Designed to help you lift the weight of a vehicle, car jacks are an essential component found in every repair garage. If you work as a professional mechanic or you want to manage your own vehicle repairs, jacks are necessary for a variety of tasks. Working under your vehicle also means you need durable, high-quality car jack parts and axle stands to ensure your safety.
Use this guide to learn more about the different types of car jacks you can use in your garage.
Floor jacks are very simple devices designed to help lift the vehicle you’re working on. The hydraulics allow you to lift a portion of the vehicle with a hand lever. These devices are very strong and don’t require a lot of mechanic’s experience to use.
When choosing floor jacks for your vehicle, you’ll need to take the weight of the car into account. In general, floor jacks should be rated for a minimum of three-fourths the weight of your vehicle. Though a floor jack only lifts a portion of your car – not the entire weight of the vehicle – overloaded jacks can be unsafe. They’re also more difficult to operate.
Most floor jacks are positioned on wheels, making them easy to move them around your garage. However, their weight and size make them a less portable option for on-road use.
A bottle jack is a type of hydraulic jack that looks similar to a bottle with an elongated cylindrical body. While they work like a standard hydraulic floor jack, bottle jacks hold more weight than an average floor jack. They also elevate the vehicle higher. One of the tradeoffs for this feature is a higher starting clearance, which can make them more difficult to use on lower vehicles.
Bottle jacks tend to be more affordable than floor jacks, making them popular as a secondary set for professional mechanics and as a main tool for hobbyist and home repair enthusiasts.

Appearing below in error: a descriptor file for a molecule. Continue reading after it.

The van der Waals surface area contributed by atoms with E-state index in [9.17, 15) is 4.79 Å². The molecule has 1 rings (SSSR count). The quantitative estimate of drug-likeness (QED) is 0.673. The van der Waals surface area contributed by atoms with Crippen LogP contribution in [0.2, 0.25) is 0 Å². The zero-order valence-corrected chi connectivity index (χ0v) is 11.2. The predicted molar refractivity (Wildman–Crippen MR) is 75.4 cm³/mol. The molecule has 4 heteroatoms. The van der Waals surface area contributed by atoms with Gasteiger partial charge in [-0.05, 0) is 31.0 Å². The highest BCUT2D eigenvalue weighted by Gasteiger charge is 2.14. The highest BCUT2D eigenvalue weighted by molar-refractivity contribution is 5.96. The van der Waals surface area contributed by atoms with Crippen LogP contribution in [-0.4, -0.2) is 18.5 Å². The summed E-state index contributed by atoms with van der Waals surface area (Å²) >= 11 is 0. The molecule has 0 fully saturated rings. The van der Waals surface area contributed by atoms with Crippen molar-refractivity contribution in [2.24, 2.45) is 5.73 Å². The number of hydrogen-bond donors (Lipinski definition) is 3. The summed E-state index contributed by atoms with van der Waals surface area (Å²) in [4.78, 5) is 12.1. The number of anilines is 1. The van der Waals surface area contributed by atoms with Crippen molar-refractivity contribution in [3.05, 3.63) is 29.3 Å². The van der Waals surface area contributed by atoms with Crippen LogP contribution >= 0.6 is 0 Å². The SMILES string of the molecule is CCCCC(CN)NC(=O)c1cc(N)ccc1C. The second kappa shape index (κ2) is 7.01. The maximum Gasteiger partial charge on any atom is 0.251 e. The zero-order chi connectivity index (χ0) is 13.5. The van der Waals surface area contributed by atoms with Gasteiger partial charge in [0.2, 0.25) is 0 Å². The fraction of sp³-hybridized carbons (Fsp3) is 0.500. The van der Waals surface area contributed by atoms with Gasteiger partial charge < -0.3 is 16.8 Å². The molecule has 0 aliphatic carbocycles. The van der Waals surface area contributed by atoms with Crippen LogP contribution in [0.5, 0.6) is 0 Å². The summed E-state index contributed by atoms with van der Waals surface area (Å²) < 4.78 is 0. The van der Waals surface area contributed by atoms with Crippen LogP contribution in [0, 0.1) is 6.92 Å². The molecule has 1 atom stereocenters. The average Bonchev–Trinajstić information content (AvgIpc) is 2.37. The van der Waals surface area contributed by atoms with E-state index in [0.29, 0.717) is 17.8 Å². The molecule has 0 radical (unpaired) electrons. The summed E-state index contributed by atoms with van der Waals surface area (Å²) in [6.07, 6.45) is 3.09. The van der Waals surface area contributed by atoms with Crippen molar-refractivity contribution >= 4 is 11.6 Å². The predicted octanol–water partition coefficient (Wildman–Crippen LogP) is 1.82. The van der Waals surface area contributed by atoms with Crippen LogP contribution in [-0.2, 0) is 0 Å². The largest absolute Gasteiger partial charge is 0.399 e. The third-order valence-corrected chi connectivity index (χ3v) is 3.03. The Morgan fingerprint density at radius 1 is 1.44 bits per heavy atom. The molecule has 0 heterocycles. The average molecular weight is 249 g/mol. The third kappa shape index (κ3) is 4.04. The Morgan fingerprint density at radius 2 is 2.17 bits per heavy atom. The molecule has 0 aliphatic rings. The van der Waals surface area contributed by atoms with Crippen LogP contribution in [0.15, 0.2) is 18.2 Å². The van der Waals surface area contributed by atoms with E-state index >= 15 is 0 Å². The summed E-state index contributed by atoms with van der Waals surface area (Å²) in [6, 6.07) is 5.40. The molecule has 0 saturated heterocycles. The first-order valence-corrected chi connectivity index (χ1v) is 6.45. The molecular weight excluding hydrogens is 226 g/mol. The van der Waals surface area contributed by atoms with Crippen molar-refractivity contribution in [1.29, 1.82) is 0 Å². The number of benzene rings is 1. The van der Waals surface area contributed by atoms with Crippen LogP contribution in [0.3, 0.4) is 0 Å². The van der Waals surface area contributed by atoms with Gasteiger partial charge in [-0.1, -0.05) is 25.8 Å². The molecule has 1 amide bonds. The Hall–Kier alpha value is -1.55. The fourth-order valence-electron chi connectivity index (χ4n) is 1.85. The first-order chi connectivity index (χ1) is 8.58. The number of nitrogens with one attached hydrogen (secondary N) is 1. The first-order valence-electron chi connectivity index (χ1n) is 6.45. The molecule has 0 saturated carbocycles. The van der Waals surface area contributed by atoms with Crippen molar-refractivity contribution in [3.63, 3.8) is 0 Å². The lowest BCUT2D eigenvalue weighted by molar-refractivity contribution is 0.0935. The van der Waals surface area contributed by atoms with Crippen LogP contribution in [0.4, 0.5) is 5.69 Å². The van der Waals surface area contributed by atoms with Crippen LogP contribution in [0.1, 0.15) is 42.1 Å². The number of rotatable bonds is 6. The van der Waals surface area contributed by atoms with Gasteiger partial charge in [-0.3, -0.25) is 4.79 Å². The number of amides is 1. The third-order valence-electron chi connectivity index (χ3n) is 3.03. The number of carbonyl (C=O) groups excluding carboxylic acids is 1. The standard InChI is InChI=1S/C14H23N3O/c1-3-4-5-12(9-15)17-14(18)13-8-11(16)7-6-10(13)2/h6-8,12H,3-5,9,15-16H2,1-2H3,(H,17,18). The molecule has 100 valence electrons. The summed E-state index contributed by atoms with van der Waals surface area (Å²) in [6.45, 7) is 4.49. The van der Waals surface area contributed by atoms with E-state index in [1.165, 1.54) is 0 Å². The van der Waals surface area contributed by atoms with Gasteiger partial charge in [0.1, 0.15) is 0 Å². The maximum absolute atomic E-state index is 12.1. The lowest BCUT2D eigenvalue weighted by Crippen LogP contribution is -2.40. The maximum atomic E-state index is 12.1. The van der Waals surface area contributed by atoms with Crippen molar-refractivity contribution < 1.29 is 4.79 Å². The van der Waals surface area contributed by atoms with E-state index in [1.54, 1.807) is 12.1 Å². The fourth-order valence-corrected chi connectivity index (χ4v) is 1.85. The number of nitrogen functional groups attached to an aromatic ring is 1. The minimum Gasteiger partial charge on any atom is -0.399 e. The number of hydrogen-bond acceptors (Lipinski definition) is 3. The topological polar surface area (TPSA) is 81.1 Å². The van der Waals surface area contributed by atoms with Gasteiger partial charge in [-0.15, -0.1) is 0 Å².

Farm jacks are often used for farm equipment, but you don’t have to be a farmer or working on a tractor to make use of one. In fact, many people use them for off-roading vehicles and high-clearance trucks.
Also referred to as high-lift jacks, farm jacks are easy to store in the back of a large vehicle or off-roading truck. They can be used to help you change tires, but they are designed to get a vehicle unstuck from heavy mud or rugged terrain. Farm jacks can also be used as a winch or clamp, making them an exceptional all-purpose tool in certain situations.
In your garage, farm jacks can be helpful when you need to jack up a vehicle with a very high clearance and a standard floor jack or bottle jack won’t suffice. For standard cars and most trucks, classic floor jacks or bottle jacks will work just fine.
Scissor jacks use a hand crank to lift a vehicle when properly positioned. In general, scissor jacks are best for lower weight cars since their capacity is usually rated at either one or two tons. They also have a relatively low lift height, ranging anywhere from 15-inches to 30-inches depending on the model you have.
The benefit of a scissor jack is its safety, particularly when compared to high-lift jacks and farm jacks, which require more care and expertise. Scissor jacks are also lightweight and cost-effective compared to floor jacks. This makes them an excellent option if you’re looking for a portable jack you can move around with ease.
Car Jack Considerations
- Car jacks aren’t designed to be used alone. While they do work to lift your vehicle, you’ll need jack stands to support your vehicle for making repairs under the car.
- Never get beneath a car that is positioned only on car jacks of any type.
- All of the different types of car jacks can seem confusing, but in most cases, one of the four main types will work well for your needs.
- In general, floor jacks and bottle jacks are ideal for in-garage repairs.
- The best option will really depend on your budget, the type of vehicle you’re working on and the weight capacity of your car.